Former President George W. Bush is now officially a war criminal against Iraq and crimes against humanity in Malaysia ( as a couple of others. And lucky for them that the High Court in Den Haag hand down death sentences and does not use drones to execute them.

But looking at the Patriot Act and NDAA ( you should not feel to comfortable either. It's a historic pattern to rule by terror and seems to be good business for America which was likely the reason in the first place for all this.

11:15AM PST on Jan 29, 2013

David? "Gene, easy to protest when your own family and children are not in harms way. Just like the water-boarding flap, liberals that had no personal risk were outraged."

I'm not sure what point you are trying to make, David. I have no children, both of my sons have preceded me and are certainly not in harms way. You toss waterboarding out as if it were a walk in the park, just another day at the office. I hold us as a species to a higher moral standard than that. My opposition to torture is because I believe interpersonal violence to be against my moral standards, always, except in the defense of self or another in imminent danger. What would the world be like if every nation had a "kill list" and drones to use to reduce it? The sky would be filled with weaponry is what would happen. We hold no moral high ground here by using torture or killing without due process. Very few nations do things we do in other countries. They might if they had the capability but that isn't the point either. Nor is liberal or conservative pertinent. It is what kind of PEOPLE are we that we do such things. Just because we can. I think torture and the use of drones lessens us morally. And I would regardless my political affiliation.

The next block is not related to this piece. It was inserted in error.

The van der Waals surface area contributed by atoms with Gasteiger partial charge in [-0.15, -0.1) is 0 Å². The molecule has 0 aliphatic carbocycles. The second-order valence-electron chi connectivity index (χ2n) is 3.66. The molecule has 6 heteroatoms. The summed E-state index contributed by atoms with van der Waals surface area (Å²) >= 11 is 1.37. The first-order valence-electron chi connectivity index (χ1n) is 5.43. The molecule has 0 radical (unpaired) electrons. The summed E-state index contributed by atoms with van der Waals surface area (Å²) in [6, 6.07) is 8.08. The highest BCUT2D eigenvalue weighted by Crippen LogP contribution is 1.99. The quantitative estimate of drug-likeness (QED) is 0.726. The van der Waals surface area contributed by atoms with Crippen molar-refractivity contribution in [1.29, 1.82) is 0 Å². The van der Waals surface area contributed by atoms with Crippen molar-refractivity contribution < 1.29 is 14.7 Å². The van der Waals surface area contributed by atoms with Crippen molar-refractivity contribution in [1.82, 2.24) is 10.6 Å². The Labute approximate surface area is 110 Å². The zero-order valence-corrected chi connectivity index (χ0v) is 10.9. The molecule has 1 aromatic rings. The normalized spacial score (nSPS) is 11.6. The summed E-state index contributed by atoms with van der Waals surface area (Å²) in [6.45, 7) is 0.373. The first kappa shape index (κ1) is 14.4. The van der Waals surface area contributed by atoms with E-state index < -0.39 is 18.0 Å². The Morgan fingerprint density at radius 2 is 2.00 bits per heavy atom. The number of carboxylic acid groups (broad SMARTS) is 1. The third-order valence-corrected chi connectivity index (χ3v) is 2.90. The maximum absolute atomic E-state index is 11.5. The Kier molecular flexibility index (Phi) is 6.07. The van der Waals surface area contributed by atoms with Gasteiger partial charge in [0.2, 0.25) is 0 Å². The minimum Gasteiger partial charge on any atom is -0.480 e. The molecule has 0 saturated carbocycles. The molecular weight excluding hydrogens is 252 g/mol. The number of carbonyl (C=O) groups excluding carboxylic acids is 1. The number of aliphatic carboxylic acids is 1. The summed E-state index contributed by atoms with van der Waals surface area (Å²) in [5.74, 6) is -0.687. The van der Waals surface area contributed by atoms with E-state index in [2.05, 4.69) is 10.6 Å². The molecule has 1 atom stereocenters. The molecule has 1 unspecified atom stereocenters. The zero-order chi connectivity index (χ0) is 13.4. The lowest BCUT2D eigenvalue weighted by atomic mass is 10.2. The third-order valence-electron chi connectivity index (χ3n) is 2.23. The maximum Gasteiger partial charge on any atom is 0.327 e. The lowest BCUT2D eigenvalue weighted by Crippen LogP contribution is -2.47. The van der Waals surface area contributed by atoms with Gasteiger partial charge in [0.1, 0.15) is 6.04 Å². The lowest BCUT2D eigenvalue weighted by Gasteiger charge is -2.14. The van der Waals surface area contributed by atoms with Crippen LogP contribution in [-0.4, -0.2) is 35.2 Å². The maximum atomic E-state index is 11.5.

4:51AM PST on Jan 29, 2013

I leave it to others to justify the need to drone. But make no mistake - droning 'takes no prisoners'.
Say what you will about water-boarding and gitmo, at least Bush took prisoners.

4:46AM PST on Jan 29, 2013

Thanks for this article.

3:43AM PST on Jan 29, 2013

Kind of make me question the whole role of law thing. What's the difference between this and profiling? What's the difference between this and the police being able to hold you without the courts approving?

2:28AM PST on Jan 29, 2013

"This fall, the U.N. announced an investigation into the civilian impact – in particular, allegations of “double-tap” strikes, in which a second strike targets rescuers."

Now that is TERRORISM!

8:52PM PST on Jan 28, 2013

(con't )

... massively reduce civilian casualties and quickly end wars.